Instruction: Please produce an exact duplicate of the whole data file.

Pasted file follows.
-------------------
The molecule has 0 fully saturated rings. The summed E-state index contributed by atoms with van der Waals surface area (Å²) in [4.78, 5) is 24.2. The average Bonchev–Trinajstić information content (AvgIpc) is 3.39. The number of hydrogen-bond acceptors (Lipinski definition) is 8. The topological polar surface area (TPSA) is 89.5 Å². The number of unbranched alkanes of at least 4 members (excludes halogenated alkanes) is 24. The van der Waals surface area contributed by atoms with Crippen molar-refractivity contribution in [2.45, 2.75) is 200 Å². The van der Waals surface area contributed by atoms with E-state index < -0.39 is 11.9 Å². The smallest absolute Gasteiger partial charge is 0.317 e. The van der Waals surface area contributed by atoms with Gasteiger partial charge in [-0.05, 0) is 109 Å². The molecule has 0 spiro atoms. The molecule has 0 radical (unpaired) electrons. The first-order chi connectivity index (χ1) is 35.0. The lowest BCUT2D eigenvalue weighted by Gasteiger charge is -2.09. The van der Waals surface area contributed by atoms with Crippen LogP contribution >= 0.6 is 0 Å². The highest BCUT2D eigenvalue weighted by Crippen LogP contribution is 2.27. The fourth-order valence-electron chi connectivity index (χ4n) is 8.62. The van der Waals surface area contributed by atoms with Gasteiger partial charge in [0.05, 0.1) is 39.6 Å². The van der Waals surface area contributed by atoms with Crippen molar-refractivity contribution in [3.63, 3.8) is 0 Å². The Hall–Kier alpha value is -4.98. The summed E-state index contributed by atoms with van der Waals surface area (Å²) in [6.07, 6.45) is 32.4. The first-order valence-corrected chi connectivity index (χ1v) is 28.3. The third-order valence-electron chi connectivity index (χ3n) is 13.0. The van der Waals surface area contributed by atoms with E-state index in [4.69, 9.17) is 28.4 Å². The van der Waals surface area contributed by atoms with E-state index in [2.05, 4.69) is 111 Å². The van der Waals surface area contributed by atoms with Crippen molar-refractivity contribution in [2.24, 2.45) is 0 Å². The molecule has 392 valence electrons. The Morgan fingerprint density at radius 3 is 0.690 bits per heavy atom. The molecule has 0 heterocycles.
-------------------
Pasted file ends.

The molecule has 0 fully saturated rings. The summed E-state index contributed by atoms with van der Waals surface area (Å²) in [4.78, 5) is 24.2. The average Bonchev–Trinajstić information content (AvgIpc) is 3.39. The number of hydrogen-bond acceptors (Lipinski definition) is 8. The topological polar surface area (TPSA) is 89.5 Å². The number of unbranched alkanes of at least 4 members (excludes halogenated alkanes) is 24. The van der Waals surface area contributed by atoms with Crippen molar-refractivity contribution in [2.45, 2.75) is 200 Å². The van der Waals surface area contributed by atoms with E-state index < -0.39 is 11.9 Å². The smallest absolute Gasteiger partial charge is 0.317 e. The van der Waals surface area contributed by atoms with Gasteiger partial charge in [-0.05, 0) is 109 Å². The molecule has 0 spiro atoms. The molecule has 0 radical (unpaired) electrons. The first-order chi connectivity index (χ1) is 35.0. The lowest BCUT2D eigenvalue weighted by Gasteiger charge is -2.09. The van der Waals surface area contributed by atoms with Crippen LogP contribution >= 0.6 is 0 Å². The highest BCUT2D eigenvalue weighted by Crippen LogP contribution is 2.27. The fourth-order valence-electron chi connectivity index (χ4n) is 8.62. The van der Waals surface area contributed by atoms with Gasteiger partial charge in [0.05, 0.1) is 39.6 Å². The van der Waals surface area contributed by atoms with Crippen molar-refractivity contribution in [3.63, 3.8) is 0 Å². The Hall–Kier alpha value is -4.98. The summed E-state index contributed by atoms with van der Waals surface area (Å²) in [6.07, 6.45) is 32.4. The first-order valence-corrected chi connectivity index (χ1v) is 28.3. The third-order valence-electron chi connectivity index (χ3n) is 13.0. The van der Waals surface area contributed by atoms with E-state index in [4.69, 9.17) is 28.4 Å². The van der Waals surface area contributed by atoms with E-state index in [2.05, 4.69) is 111 Å². The van der Waals surface area contributed by atoms with Crippen molar-refractivity contribution in [2.24, 2.45) is 0 Å². The molecule has 392 valence electrons. The Morgan fingerprint density at radius 3 is 0.690 bits per heavy atom. The molecule has 0 heterocycles.